Hands-On Treatment May Help in Knee Osteoarthritis

Acupressure performed by patients on their own was at least somewhat effective for relieving symptoms of knee osteoarthritis (OA) in a randomized trial from Hong Kong, researchers said.

With 314 patients age 50 and up assigned either to twice-daily, self-administered acupressure or to an educational program, the intervention group showed reductions in pain scores, with a mean difference of -0.54 points after 12 weeks (95% CI -0.97 to -0.10 points, P=0.02), on a standard 10-point scale, than were reported by controls, according to Wing-Fai Yeung, PhD, of Hong Kong Polytechnic University, and colleagues.

Patients performing the acupressure also had significantly greater improvement in Short Form-6 Dimensions (SF-6D) utility scores than controls did (mean difference 0.03 points, 95% CI 0.003-0.01), the researchers reported in JAMA Network Open.

Other measures, however, such as Western Ontario-McMaster Universities Osteoarthritis Index (WOMAC) score and Timed Up and Go results, did not differ significantly between groups.

“[W]e found that a short [self-administered acupressure] training program, accompanied with a brief KHE [knee health education] session, could effectively alleviate knee pain and improve mobility in middle- and older-aged adults with probable knee OA,” Yeung and colleagues concluded.

“It was noteworthy that participants showed high acceptability and compliance with the … training program,” they added, observing that it also came with relatively low cost.

These results follow encouraging findings from another randomized trial examining self-performed acupressure. In that trial, the intervention was superior to usual care — but was no better than a sham procedure. As well, Yeung and colleagues noted, the specific acupressure protocol they tested wasn’t commonly used in knee OA, but rather had been geared toward improving sleep and fatigue in cancer survivors. Thus, they felt another trial of acupressure was warranted, this time with a procedure in actual clinical use.

The program used in the new trial was designed by experienced acupuncture practitioners, based on traditional Chinese acupuncture/acupressure theory. Yeung’s group explained that such treatment is now believed to work, in Western scientific terms, by “suppression of peripheral inflammation through the regulation of inflammatory signal transduction and pain signal transduction pathway modulation of ion channels and inhibition of glial cell activation.”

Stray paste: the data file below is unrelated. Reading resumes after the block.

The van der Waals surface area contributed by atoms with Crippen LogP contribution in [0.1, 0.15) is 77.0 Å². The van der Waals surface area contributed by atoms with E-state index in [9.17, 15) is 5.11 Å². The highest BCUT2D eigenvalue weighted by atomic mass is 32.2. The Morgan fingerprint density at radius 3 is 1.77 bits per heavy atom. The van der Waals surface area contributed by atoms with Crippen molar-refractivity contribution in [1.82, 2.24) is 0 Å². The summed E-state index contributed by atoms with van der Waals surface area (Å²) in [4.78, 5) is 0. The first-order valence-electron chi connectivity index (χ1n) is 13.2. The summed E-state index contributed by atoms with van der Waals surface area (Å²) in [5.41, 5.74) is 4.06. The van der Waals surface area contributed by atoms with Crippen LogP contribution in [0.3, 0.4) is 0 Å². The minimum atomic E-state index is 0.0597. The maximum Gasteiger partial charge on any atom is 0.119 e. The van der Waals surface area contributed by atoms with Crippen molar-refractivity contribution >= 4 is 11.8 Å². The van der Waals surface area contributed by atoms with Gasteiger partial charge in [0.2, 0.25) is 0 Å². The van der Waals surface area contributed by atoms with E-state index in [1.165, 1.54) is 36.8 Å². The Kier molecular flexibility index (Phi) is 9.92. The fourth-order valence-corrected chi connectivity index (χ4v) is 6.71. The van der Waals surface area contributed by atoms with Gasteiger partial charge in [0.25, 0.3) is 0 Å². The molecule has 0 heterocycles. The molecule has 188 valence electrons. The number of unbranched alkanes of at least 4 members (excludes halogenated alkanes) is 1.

Participants assigned to the intervention received two 2-hour education sessions on how to perform the acupressure, which also included some brief instruction on knee health. Eight well-recognized acupressure points were targeted. Those assigned to the control group got more detailed KHE covering exercise, weight loss, drug treatments, and traditional Chinese therapeutic diets. Both groups were told to practice what they were instructed to do for 12 weeks, with periodic reminder phone calls.

Self-reported pain was the trial’s primary outcome measure. Secondary endpoints included those already mentioned along with fast gait speed and a cost-effectiveness analysis.

Patients’ mean age was about 63 and more than three-quarters were women. Most were in the normal-weight range. Knee pain duration averaged about 7 years. About half had tried Western-developed medications and some 40% had undergone some type of physical therapy. Only a minority had used traditional Chinese medications or external treatments.

At baseline, pain scores on the 10-point scale averaged just over 5. By week 12, these declined by roughly 2 points with acupressure versus about 1.5 points with education only.

Improvements from baseline were seen for most other measures in both groups, with the exception of fast gait speed, which barely changed at all. But with the exception of SF-6D score, the between-group differences fell short of statistical significance.

Costs to deliver the acupressure education were estimated to average about $89 (U.S. dollars), compared with $83 to deliver the control group’s KHE. This difference was statistically significant, but because the improvements in pain and SD-6D scores were greater with acupressure, the intervention was judged to be cost-effective with an incremental cost-effectiveness ratio of about $1,390.

Limitations to the study included its unblinded design plus its conduct in Hong Kong where participants might be particularly inclined to believe in acupressure’s effectiveness. Objective outcomes such as knee swelling or radiographic measures were not tracked. As well, it’s possible that both the acupressure treatment and the KHE content could be modified to improve their respective results.

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    John Gever was Managing Editor from 2014 to 2021; he is now a regular contributor.


The study was funded from a Hong Kong government grant. One co-author reported relationships with AstraZeneca and Boehringer Ingelheim. Other authors including Yeung declared they had no relevant financial interests.

Primary Source

JAMA Network Open

Source Reference: Yeung W-F, et al “Self-administered acupressure for probable knee osteoarthritis in middle-aged and older adults: a randomized clinical trial” JAMA Netw Open 2024; DOI: 10.1001/jamanetworkopen.2024.5830.


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